Defamiliarization Forcing the reader to recognize common things in an unfamiliar or strange way, to enhance perception of the familiar
Deleted affair A romantic relationship not referred to in the current story.
Deus ex machina (a machination, or act of god) Plot Resolving the primary conflict by a means unrelated to the story (e.g., a god appears and solves everything). This device dates back to ancient Greek theater, but can be a clumsy method that frustrates the audience.
Dionysian imitatio The literary method of copying and improving other writers. In Ancient Greece was first formulated by Dionysius of Halicarnassus, and the subsequent Latin rhetoricians adopted this literary method instead of Aristotle's mere imitation of nature.
Dramatic visualization Descriptive Representing an object or character with abundant descriptive detail, or mimetically rendering gestures and dialogue to make a scene more visual or imaginatively present to an audience. This technique appears at least as far back as the Arabian Nights.[1]
Epiphany A sudden revelation or insight—usually with a symbolic role in the narrative—in a literary work.
Epistolary novel Literary genre Novel in the form of a series of documents (letters, e-mails, etc.) exchanged between characters. Classic examples include Pamela by Samuel Richardson (1740), The Expedition of Humphry Clinker by Tobias Smollett (1771), Les Liaisons dangereuses by Pierre Choderlos de Laclos (1782) and Dracula by Bram Stoker (1897).
Eucatastrophe Coined by J. R. R. Tolkien, it refers to the sudden turn of events at the end of a story which result in the protagonist's well-being.
Euphuism Named from Euphues (1579) the prose romance by John Lyly. A deliberately excessive use of balanced antitheses emphasised by alliteration.
False documents Literary genre Fiction in the form of, or about, apparently real, but actually fake documents. Examples include Robert Graves's I, Claudius, a fictional autobiography of the Roman emperor, H.P. Lovecraft's Necronomicon, and the Flashman series by George MacDonald Fraser. The short stories of Jorge Luis Borges are often written as summaries or criticisms of imaginary books.
First Person Narration A text presented from the point of view of a character (esp. the protagonist) and written in the first person.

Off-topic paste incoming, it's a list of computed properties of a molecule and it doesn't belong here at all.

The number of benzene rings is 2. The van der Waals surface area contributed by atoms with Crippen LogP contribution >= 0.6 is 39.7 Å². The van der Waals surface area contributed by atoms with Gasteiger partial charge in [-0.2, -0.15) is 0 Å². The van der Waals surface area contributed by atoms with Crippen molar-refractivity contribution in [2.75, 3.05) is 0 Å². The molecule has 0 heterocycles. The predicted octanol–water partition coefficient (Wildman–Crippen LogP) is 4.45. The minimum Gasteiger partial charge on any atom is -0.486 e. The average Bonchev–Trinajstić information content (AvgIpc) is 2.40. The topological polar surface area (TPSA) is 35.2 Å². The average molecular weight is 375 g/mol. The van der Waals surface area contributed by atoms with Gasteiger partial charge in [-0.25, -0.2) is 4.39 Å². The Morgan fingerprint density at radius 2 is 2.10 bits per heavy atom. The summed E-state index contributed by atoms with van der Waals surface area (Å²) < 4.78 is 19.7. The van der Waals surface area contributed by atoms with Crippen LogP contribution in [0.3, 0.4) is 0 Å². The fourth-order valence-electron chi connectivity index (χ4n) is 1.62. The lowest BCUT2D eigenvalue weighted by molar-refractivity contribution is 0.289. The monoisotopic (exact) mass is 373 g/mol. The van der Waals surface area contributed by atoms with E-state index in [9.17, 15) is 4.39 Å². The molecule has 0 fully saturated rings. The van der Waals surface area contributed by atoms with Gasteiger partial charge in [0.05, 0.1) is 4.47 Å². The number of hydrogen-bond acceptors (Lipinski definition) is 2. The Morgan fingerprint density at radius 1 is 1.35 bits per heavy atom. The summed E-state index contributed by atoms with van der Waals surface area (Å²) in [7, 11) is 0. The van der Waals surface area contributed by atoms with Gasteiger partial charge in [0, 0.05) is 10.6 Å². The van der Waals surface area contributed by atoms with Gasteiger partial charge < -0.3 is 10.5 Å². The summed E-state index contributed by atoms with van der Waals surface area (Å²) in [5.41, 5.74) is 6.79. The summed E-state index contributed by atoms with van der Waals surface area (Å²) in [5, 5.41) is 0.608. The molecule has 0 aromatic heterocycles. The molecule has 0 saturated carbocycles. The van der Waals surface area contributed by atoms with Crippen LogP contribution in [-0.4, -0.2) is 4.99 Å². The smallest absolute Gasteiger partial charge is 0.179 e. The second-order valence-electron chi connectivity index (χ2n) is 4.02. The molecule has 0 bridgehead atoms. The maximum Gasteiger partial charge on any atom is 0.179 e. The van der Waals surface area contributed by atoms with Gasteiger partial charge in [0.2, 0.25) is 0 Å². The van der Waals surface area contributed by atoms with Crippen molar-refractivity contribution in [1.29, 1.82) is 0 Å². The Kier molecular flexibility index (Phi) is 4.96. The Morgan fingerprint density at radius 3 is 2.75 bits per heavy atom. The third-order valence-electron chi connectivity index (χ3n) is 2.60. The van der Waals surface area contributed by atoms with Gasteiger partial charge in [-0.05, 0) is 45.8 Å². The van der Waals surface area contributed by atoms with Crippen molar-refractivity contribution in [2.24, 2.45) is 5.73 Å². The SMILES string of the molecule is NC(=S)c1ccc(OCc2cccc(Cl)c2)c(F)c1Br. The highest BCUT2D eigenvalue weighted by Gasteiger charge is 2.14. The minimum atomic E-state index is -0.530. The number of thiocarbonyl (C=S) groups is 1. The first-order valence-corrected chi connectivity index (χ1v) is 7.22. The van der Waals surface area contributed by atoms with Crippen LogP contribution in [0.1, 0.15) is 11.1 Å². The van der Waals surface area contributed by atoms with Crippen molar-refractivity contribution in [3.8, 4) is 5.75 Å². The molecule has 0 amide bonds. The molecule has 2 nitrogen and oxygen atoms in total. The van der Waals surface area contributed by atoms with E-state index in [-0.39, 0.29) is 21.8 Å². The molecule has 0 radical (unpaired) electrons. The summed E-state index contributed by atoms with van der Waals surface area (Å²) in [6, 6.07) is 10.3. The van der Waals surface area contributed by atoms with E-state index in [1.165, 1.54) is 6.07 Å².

Flashback (or analeptic reference) General term for altering time sequences, taking characters back to the beginning of the tale, for instance
Flashforward Also called prolepsis, an interjected scene that temporarily jumps the narrative forward in time. Flashforwards often represent events expected, projected, or imagined to occur in the future. They may also reveal significant parts of the story that have not yet occurred, but soon will in greater detail. This has been highly popularized by the television series Lost.
Foreshadowing Plot Hinting at events to occur later. See also formal patterning, repetitive designation, and Chekhov's gun.
Formal patterning Rigorously organizing events, actions, and gestures that constitute a narrative and shape a story. When done well, formal patterning helps the audience discern and anticipate the plot structure as it unfolds. This technique dates back at least to Arabian Nights,[1] and is also used in Romeo and Juliet. See also foreshadowing.
Frame story, or a story within a story Framing A main story that organizes a series of shorter stories. Early examples include Panchatantra, Arabian Nights and The Decameron. A more modern example is Brian Jacques The Legend of Luke.
Framing device Framing A single action, scene, event, setting, or any element of significance at the beginning and end of a work.
Hamartia The character flaw or error of a tragic hero that leads to his downfall.
Hyperbole Exaggeration used to evoke strong feelings or create an impression which is not meant to be taken literally.
Imagery Forming mental images of a scene using descriptive words, especially making use of the human senses.
Incluing Setting::Background exposure Gradually exposing the reader to background information about the story's world—to subtly clue the readers into the world the author is building—such in as Brave New World. It's the opposite of Infodumping.
Infodumping (also, plot dump) Setting::Background exposure The author puts a concentrated amount of background material, all at once, into the story, often in the form of a conversation between two characters, both of whom should already know the material under discussion. (The so-called "As you know, Bob" conversation) This is the opposite of Incluing.